Eric Karros

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Eric Karros
First baseman
Born: (1967-11-04) November 4, 1967 (age 47)
Hackensack, New Jersey
Batted: Right Threw: Right
MLB debut
September 1, 1991 for the Los Angeles Dodgers
Last MLB appearance
July 21, 2004 for the Oakland Athletics
Career statistics
Batting average .268
Home runs 284
Runs batted in 1,027
Teams
Career highlights and awards

Eric Peter Karros (born November 4, 1967) is a former American baseball player who played in Major League Baseball from 1991 to 2004.

Early life[edit]

Karros was born in Hackensack, New Jersey and graduated from Patrick Henry High School in San Diego, California.[1] He attended UCLA, where he received a degree in economics.

Playing career[edit]

Los Angeles Dodgers[edit]

Karros was drafted by the Los Angeles Dodgers in the 6th round of the 1988 Major League Baseball Draft. He made his Major League debut as a pinch runner on September 1, 1991 against the Chicago Cubs. He made his first start, at first base, on September 4, 1991 against the St. Louis Cardinals, when he was 0 for 3 with 2 strikeouts. Karros recorded his first Major League hit as a pinch hitter in the bottom of the 12th inning against the Cincinnati Reds Milt Hill on September 16, 1991. The hit was a 2 RBI double to left field. In 14 appearances during the 1991 season, he only had the 1 hit in 14 at-bats.

In his first at-bat of the 1992 season, on April 9 against the San Diego Padres, Karros hit a 2 run home run to deep left field off of Craig Lefferts for his first career home run. He became a full-time starter for the Dodgers that season, appearing in 149 games and hitting 20 home runs while driving in 88 runs. He was named the 1992 National League Rookie of the Year. Karros put up consistent numbers throughout his career with the Dodgers, with a batting average just under .270 and an average of almost 25 home runs a year. No Dodger in the organization's history compiled more 30 home run 100 rbi seasons than Karros ( 5, matched by only Duke Snider and Gil Hodges ). Eric also remains the only player in Dodger history to hit two home runs in the same inning. 1999 was his best statistical year with the Dodgers, a batting average of .304 with 34 home runs and 112 runs batted in. His 270 home runs as a Dodger remains the third most in Dodgers history.

Chicago Cubs[edit]

On December 2, 2002, he was traded along with Mark Grudzielanek to the Chicago Cubs in exchange for Todd Hundley and Chad Hermansen. After playing the 2003 season with the Cubs he was granted free agency from the team at the end of the season. In 114 games with the Cubs, he hit .286 with 12 home runs and 40 RBI.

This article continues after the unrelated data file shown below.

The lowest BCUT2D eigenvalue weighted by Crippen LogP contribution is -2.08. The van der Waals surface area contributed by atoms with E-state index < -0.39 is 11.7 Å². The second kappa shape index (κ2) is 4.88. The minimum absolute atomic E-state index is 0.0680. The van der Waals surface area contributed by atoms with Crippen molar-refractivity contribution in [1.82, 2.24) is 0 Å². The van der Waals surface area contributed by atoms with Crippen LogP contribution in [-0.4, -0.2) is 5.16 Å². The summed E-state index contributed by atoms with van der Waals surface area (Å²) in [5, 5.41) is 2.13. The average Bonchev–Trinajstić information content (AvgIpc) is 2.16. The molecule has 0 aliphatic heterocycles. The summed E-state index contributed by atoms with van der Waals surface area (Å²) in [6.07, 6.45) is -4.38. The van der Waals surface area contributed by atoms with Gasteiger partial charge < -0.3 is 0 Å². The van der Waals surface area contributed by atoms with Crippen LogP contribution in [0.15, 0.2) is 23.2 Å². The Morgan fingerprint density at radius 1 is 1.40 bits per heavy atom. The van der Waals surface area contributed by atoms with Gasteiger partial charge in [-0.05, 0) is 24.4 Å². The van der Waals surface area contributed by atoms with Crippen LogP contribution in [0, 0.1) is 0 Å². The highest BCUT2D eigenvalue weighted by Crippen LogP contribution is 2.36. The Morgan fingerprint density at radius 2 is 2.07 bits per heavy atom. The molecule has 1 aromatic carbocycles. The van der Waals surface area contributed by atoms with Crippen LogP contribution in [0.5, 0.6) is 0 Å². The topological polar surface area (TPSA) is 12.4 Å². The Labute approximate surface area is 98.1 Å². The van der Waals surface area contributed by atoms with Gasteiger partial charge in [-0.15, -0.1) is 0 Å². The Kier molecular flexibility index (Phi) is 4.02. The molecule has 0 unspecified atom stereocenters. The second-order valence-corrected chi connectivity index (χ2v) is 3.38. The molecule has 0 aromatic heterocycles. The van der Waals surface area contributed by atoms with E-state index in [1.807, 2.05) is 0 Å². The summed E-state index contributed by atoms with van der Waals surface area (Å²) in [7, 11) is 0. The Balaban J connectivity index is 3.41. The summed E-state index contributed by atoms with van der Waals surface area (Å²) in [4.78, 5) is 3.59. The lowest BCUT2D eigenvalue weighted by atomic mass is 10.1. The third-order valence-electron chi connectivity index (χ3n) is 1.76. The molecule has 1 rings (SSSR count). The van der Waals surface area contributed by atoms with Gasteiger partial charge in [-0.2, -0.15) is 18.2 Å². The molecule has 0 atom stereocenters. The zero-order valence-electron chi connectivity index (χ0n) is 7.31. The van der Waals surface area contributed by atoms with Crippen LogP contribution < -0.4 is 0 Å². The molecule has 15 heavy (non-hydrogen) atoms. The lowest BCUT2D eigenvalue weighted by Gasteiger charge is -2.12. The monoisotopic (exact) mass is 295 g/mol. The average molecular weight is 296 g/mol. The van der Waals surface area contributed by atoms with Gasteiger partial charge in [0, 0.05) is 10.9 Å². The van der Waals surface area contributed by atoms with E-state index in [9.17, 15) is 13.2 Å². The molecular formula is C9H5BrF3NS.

Oakland Athletics[edit]

He then signed with the Oakland Athletics before the start of the 2004 season. Karros’ final MLB game was on July 21, 2004, and he was released by the Athletics on August 3, 2004. He only appeared in 40 games with the team, hitting .194 with 2 home runs and 11 RBI.

Highlights[edit]

  • 1992 National League Rookie of the Year
  • 1995 National League Silver Slugger Award at First Base
  • Finished 5th in voting for 1995 National League MVP
  • Los Angeles Dodgers Career Sacrifice Flies Leader (74)
  • Los Angeles Dodgers Career Home Run Leader (270)
  • Career leader in Home Runs for Players Born in New Jersey (284)
  • Second-most career home runs (behind Tim Salmon) for any player in MLB history who never appeared in the All-Star Game[2]

Broadcasting career[edit]

Karros works as a color commentator for baseball on Fox. He previously worked for Fox Sports in 2004 doing the pregame shows for the Major League Baseball playoffs, and ESPN until 2006 as a studio and game analyst. He previously worked on KCAL-TV in Los Angeles, where he did the pre-game show for Dodger games. Karros is a broadcaster on four video games MLB 11: The Show, MLB 12: The Show, MLB 13: The Show and MLB 14: The Show along with Matt Vasgersian, Dave Campbell and Steve Lyons.

Karros was hired to call regional games for Fox Saturday Baseball in 2007. He was promoted to the No.2 team in 2011 primarily calling games with Thom Brennaman. In March of 2014 it was announced that Brennaman and Karros would continue to call FOX games together, and the pair called the first regular season game ever on Fox Sports 1.

See also[edit]

References[edit]

  1. ^ "Eric Karros Stats". Baseball Almanac. Retrieved December 3, 2012. 
  2. ^ DiGiovanna, Mike (2010-07-05). "Dodgers' Eric Karros and Angels' Tim Salmon were stars . . . just not All-Stars". Los Angeles Times. Retrieved 2010-07-06. 

External links[edit]